It’s official. The beauty of Neil Gaiman’s imagination has at last been realised in Coraline. The film is visually stunning, witty and most of all strangely moving; I haven’t enjoyed a film for children this much in a long time.
What worried me was that the young audience I was part of were not so appreciative. This isn’t a film for the very young, and maybe not even for the impatient adult (as I left the cinema I overheard a child asking her mother what long winded meant). Although only 100 minutes in length Coraline did appear as quite long (I think animated films are just more exhausting), and the ten year old film critic that accompanied me appeared oddly deflated. Perhaps it was the element of scare in the movie. Perhaps I had built it up too much. Perhaps Neil Gaiman is a matter of acquired taste.
But I loved it. Coraline is visually breathtaking, perhaps the best animated film I have ever seen. It isn’t just the level of technology; I found the effects weren’t just there to be showy and always complimented the story perfectly. Because Coraline is essentially a fairy tale, there’s a fairy tale logic to everything that happens. It’s very tight, and for all my scrutiny I could find no holes in the plot. Director Henry Selick (responsible for the vaguely similar James and the Giant Peach) does a very accomplished job. Probably both in 2D and 3D – the 3D version of the film we saw today doesn’t, I suspect, add too much. It’s just a great experience without the extra bells and whistles.
Those familiar with Gaiman’s work will already know the story of Coraline. A girl who briefly escapes her dull new home, where her parents spend most of their waking hours with their backs turned, to visit a half dreamlike alternative world where her mum and dad appear exciting and, most importantly, interested in her. Appear is the key world here, as the people in this “other” world have buttons for eyes. Something isn’t quite right because, quite rightly, buttons for eyes are the stuff of nightmares.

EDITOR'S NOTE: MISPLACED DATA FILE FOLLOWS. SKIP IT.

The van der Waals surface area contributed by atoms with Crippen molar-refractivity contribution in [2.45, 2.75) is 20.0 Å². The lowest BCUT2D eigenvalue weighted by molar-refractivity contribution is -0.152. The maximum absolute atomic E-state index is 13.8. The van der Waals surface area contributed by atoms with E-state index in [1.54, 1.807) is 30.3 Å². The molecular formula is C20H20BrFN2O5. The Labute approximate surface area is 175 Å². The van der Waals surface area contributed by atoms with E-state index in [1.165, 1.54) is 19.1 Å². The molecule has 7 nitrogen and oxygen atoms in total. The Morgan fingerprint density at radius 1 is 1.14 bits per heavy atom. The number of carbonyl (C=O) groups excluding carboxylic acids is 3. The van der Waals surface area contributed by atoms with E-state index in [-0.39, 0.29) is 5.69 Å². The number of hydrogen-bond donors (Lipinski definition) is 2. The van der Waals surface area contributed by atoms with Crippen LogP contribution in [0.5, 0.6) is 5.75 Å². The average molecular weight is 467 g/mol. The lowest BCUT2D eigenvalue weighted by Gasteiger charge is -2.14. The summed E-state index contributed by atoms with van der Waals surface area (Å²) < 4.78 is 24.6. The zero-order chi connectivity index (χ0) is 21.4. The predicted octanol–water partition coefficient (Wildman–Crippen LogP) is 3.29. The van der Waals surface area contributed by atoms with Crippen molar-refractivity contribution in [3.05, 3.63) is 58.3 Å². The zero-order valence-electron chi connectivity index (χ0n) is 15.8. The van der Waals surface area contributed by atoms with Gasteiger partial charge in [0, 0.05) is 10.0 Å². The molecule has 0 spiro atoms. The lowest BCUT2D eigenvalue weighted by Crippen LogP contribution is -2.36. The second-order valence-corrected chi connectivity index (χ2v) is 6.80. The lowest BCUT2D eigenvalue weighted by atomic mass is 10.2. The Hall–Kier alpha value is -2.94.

So unfolds the brilliant fairy tale. The animation realises it superbly, from button shadows covering the moon, to performing mice, a very wise cat and an eerie tunnel between the two worlds (pictured) that brought back the worst memories of Hellraiser from the corners of my memory. Best of all is how Coraline slowly realises that horror is around her and that she must act. Dakota Fanning (from Charlotte’s Web) is fantastic in the role, totally believable throughout. As I’ve said, it’s also moving; especially the scene when Coraline loses her real mum and dad and creates her own pair of button parents to prop beside her in the empty double bed.
The rest of the cast are also wonderful. Teri Hatcher is very impressive as both of Coraline’s mothers, Ian McShane plays an eccentric neighbour and Dawn French and Jennifer Saunders turn up as two rather odd sisters to provide some humour. Unlike many animated films, however, Coraline never knowingly assumes it can go over young heads, although the trade off I suspect is the very young, who just aren’t ready yet for this sort of sophistication. Unwittingly, this film may be just too advanced for much of its intended audience.
My pals on Twitter will already know that I’ve given this a nine out of ten. I’m sticking with that, but I feel that there was so much in this film that I need to see it again. It’s so lovingly made, and that’s a rarity these days in children’s cinema. This is quality, real quality. So hats off to this film, and even a bow; the best film I’ve seen this year.